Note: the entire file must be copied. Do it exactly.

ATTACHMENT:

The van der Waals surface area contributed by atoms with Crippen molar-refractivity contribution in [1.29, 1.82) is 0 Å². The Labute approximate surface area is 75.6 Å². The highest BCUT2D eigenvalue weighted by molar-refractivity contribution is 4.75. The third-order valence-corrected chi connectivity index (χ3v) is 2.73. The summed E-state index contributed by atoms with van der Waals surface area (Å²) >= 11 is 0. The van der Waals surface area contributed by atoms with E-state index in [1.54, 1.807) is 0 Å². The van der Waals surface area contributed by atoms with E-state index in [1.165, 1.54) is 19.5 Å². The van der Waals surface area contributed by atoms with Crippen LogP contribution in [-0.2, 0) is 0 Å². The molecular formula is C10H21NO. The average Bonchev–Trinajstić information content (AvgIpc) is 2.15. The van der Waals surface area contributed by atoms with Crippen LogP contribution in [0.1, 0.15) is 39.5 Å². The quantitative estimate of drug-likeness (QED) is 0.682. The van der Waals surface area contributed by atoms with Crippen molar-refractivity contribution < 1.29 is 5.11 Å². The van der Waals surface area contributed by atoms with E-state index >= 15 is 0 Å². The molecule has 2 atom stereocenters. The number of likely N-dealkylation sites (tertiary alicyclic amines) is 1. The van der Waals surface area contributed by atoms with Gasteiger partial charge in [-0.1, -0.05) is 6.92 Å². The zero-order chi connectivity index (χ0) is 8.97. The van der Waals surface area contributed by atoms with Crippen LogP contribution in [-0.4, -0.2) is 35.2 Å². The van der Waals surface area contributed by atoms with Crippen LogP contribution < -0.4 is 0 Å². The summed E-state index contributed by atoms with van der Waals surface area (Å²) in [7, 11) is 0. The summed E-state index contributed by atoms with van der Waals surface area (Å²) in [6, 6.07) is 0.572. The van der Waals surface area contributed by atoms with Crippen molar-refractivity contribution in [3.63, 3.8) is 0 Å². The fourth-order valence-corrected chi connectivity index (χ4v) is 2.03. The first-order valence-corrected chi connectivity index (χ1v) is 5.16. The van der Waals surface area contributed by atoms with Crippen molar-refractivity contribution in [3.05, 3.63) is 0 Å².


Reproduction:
The van der Waals surface area contributed by atoms with Crippen molar-refractivity contribution in [1.29, 1.82) is 0 Å². The Labute approximate surface area is 75.6 Å². The highest BCUT2D eigenvalue weighted by molar-refractivity contribution is 4.75. The third-order valence-corrected chi connectivity index (χ3v) is 2.73. The summed E-state index contributed by atoms with van der Waals surface area (Å²) >= 11 is 0. The van der Waals surface area contributed by atoms with E-state index in [1.54, 1.807) is 0 Å². The van der Waals surface area contributed by atoms with E-state index in [1.165, 1.54) is 19.5 Å². The van der Waals surface area contributed by atoms with Crippen LogP contribution in [-0.2, 0) is 0 Å². The molecular formula is C10H21NO. The average Bonchev–Trinajstić information content (AvgIpc) is 2.15. The van der Waals surface area contributed by atoms with Crippen LogP contribution in [0.1, 0.15) is 39.5 Å². The quantitative estimate of drug-likeness (QED) is 0.682. The van der Waals surface area contributed by atoms with Crippen molar-refractivity contribution < 1.29 is 5.11 Å². The van der Waals surface area contributed by atoms with E-state index >= 15 is 0 Å². The molecule has 2 atom stereocenters. The number of likely N-dealkylation sites (tertiary alicyclic amines) is 1. The van der Waals surface area contributed by atoms with Gasteiger partial charge in [-0.1, -0.05) is 6.92 Å². The zero-order chi connectivity index (χ0) is 8.97. The van der Waals surface area contributed by atoms with Crippen LogP contribution in [-0.4, -0.2) is 35.2 Å². The van der Waals surface area contributed by atoms with Crippen LogP contribution < -0.4 is 0 Å². The summed E-state index contributed by atoms with van der Waals surface area (Å²) in [7, 11) is 0. The summed E-state index contributed by atoms with van der Waals surface area (Å²) in [6, 6.07) is 0.572. The van der Waals surface area contributed by atoms with Crippen molar-refractivity contribution in [3.63, 3.8) is 0 Å². The fourth-order valence-corrected chi connectivity index (χ4v) is 2.03. The first-order valence-corrected chi connectivity index (χ1v) is 5.16. The van der Waals surface area contributed by atoms with Crippen molar-refractivity contribution in [3.05, 3.63) is 0 Å².